Prime Minister Benjamin Netanyahu at a meeting of cabinet ministers in Jerusalem, May 30, 2016.
(photo credit: KOBI GIDON / GPO)
Uzi Arad, the former head of Israel's National Security Council, said Tuesday that the discussions in the cabinet about the Gaza flotilla in May 2010 were "thrown together and not serious, and therefore I refused to participate in them."
Arad said that, "We requested for months to deliberate on the issue and the prime minister [Benjamin Netanyahu] refused to assemble the cabinet."
Similar requests to assemble the cabinet about the threats from Gaza and Iran were also ignored, according to Arad.
His remarks were made to the Knesset State Control Committee, which discussed the decision-making process during Israel's recent reconciliation with Turkey.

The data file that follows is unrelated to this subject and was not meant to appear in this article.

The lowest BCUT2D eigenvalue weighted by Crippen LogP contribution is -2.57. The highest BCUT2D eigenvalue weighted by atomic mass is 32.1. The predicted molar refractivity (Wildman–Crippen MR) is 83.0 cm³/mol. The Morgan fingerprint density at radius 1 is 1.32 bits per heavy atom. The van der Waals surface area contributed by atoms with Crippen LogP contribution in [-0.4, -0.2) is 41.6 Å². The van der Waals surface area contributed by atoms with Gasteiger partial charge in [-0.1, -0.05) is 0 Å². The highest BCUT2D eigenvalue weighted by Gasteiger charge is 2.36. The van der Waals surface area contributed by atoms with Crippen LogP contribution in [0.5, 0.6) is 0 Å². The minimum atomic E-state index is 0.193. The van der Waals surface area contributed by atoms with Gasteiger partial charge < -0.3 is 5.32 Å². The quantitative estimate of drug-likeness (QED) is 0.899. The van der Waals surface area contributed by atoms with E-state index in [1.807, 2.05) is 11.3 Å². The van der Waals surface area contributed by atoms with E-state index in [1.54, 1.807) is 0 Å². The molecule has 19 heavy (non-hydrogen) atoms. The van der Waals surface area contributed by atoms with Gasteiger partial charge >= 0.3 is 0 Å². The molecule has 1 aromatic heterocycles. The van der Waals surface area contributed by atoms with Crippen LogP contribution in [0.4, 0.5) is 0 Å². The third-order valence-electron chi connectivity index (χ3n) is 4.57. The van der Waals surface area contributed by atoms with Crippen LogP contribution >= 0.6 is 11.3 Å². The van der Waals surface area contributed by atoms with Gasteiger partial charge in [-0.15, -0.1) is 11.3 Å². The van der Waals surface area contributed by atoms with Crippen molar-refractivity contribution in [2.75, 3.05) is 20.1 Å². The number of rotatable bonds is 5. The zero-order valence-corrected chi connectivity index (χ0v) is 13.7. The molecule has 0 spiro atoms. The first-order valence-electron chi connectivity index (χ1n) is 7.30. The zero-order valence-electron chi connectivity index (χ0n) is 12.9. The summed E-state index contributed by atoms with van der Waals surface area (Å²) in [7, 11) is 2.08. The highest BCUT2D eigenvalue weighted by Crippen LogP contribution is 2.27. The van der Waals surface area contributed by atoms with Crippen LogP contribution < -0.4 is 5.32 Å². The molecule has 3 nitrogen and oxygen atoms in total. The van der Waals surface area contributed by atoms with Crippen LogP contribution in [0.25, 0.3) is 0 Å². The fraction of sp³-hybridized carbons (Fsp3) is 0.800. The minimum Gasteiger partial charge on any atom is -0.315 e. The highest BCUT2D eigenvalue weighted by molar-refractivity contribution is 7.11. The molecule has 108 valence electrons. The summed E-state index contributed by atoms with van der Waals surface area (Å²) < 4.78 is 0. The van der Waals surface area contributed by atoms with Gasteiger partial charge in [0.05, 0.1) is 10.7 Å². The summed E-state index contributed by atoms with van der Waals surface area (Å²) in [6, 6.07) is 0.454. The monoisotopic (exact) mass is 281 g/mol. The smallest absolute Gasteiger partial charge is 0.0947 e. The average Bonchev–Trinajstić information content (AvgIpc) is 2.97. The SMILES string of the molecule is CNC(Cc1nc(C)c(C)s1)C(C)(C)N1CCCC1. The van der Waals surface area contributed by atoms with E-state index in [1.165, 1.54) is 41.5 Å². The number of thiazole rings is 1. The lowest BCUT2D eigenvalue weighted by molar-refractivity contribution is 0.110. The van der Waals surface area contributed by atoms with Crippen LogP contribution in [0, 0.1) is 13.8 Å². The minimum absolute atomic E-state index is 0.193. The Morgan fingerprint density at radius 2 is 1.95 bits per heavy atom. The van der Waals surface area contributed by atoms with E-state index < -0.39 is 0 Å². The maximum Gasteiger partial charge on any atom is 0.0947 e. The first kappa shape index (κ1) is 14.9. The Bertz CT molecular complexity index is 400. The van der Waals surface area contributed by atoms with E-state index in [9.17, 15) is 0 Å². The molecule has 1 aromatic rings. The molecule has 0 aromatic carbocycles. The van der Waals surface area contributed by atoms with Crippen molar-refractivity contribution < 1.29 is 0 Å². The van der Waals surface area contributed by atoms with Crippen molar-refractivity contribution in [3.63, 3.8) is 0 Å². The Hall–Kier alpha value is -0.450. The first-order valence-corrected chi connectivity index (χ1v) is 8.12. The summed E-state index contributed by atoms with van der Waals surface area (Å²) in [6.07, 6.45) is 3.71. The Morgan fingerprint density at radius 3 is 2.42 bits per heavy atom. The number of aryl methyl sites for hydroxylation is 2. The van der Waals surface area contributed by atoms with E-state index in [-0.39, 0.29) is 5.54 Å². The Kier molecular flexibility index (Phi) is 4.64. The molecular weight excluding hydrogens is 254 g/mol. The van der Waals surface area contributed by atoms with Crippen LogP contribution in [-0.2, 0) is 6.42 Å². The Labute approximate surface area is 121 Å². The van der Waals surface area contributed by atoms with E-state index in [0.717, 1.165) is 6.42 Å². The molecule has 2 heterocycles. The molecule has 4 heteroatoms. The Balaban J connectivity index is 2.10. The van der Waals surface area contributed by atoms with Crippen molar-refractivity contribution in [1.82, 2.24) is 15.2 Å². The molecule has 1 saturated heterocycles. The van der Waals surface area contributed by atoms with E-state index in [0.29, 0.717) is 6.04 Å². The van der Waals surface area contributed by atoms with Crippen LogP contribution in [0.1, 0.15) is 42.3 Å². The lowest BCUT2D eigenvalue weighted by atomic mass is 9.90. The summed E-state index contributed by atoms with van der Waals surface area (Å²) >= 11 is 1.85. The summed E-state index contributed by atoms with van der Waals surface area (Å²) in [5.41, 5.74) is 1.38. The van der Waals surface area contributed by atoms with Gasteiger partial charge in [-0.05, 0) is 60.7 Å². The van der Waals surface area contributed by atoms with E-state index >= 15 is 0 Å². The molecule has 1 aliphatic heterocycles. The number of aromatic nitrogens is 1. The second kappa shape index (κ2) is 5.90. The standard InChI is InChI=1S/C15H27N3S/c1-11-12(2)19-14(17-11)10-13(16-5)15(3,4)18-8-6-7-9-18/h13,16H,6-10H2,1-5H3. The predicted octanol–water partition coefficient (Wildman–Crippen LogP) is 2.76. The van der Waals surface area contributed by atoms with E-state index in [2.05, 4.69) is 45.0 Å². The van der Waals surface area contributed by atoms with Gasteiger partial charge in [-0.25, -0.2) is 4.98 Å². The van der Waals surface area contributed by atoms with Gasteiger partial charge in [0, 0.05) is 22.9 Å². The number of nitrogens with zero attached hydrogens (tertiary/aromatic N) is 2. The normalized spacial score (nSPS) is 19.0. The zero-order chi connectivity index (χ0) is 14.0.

The Committee's chairperson, Karin Elharrar (Yesh Atid), said at the hearing that "it seems that decisions at the cabinet are made by a coin toss."
She added that decision's are at times made even though cabinet members do not have the "necessary information."
Arad warned that the same process occurred during the handling of Israel's natural gas deal. "They said the deal was already done and all that was left to do was approve it...the discussion in the cabinet was hurried and illegal."
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He observed that during the 2014 Gaza incursion the cabinet did meet frequently, but was kept out of the loop on the important issues.
Itamar Ya'ar, Arad's deputy at the time of the flotilla, said at the hearing that "there is a battle between a prime minister, who believes he is in charge, and what the formal law states. The law itself states that decisions are made by the cabinet, in which each member hears the information and offers his opinion before the collective decisions are made."
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